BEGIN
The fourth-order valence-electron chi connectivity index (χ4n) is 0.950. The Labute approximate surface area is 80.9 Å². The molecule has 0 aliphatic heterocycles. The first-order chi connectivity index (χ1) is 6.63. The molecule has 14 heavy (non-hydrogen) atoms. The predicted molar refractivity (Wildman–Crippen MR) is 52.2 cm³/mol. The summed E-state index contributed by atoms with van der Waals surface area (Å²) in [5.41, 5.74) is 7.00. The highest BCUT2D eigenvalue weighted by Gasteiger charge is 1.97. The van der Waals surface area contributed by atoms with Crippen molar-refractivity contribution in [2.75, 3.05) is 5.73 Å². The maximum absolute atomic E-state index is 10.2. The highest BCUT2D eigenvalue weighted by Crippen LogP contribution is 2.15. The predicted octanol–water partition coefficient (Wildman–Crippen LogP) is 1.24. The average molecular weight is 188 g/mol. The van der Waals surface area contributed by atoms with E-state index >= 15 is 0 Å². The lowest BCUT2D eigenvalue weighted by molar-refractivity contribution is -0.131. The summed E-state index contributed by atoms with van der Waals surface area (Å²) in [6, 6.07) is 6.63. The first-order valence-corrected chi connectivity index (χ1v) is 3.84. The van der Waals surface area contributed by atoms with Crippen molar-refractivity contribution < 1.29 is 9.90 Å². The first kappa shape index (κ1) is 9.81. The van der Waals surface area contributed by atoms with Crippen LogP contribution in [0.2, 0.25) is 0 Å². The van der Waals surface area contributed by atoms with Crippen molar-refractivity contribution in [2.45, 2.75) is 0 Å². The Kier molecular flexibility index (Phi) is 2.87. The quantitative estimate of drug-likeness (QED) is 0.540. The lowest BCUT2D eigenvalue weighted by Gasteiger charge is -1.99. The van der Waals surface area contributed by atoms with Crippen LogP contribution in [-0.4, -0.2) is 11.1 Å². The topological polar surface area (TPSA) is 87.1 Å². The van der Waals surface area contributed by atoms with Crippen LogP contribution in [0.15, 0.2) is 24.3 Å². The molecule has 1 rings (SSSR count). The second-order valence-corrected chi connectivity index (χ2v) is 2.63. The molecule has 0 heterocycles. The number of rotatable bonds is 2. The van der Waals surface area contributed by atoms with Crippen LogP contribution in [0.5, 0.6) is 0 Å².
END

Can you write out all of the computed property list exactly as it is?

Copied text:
The fourth-order valence-electron chi connectivity index (χ4n) is 0.950. The Labute approximate surface area is 80.9 Å². The molecule has 0 aliphatic heterocycles. The first-order chi connectivity index (χ1) is 6.63. The molecule has 14 heavy (non-hydrogen) atoms. The predicted molar refractivity (Wildman–Crippen MR) is 52.2 cm³/mol. The summed E-state index contributed by atoms with van der Waals surface area (Å²) in [5.41, 5.74) is 7.00. The highest BCUT2D eigenvalue weighted by Gasteiger charge is 1.97. The van der Waals surface area contributed by atoms with Crippen molar-refractivity contribution in [2.75, 3.05) is 5.73 Å². The maximum absolute atomic E-state index is 10.2. The highest BCUT2D eigenvalue weighted by Crippen LogP contribution is 2.15. The predicted octanol–water partition coefficient (Wildman–Crippen LogP) is 1.24. The average molecular weight is 188 g/mol. The van der Waals surface area contributed by atoms with E-state index >= 15 is 0 Å². The lowest BCUT2D eigenvalue weighted by molar-refractivity contribution is -0.131. The summed E-state index contributed by atoms with van der Waals surface area (Å²) in [6, 6.07) is 6.63. The first-order valence-corrected chi connectivity index (χ1v) is 3.84. The van der Waals surface area contributed by atoms with Crippen molar-refractivity contribution < 1.29 is 9.90 Å². The first kappa shape index (κ1) is 9.81. The van der Waals surface area contributed by atoms with Crippen LogP contribution in [0.2, 0.25) is 0 Å². The van der Waals surface area contributed by atoms with Crippen molar-refractivity contribution in [2.45, 2.75) is 0 Å². The Kier molecular flexibility index (Phi) is 2.87. The quantitative estimate of drug-likeness (QED) is 0.540. The lowest BCUT2D eigenvalue weighted by Gasteiger charge is -1.99. The van der Waals surface area contributed by atoms with Crippen LogP contribution in [-0.4, -0.2) is 11.1 Å². The topological polar surface area (TPSA) is 87.1 Å². The van der Waals surface area contributed by atoms with Crippen LogP contribution in [0.15, 0.2) is 24.3 Å². The molecule has 1 rings (SSSR count). The second-order valence-corrected chi connectivity index (χ2v) is 2.63. The molecule has 0 heterocycles. The number of rotatable bonds is 2. The van der Waals surface area contributed by atoms with Crippen LogP contribution in [0.5, 0.6) is 0 Å².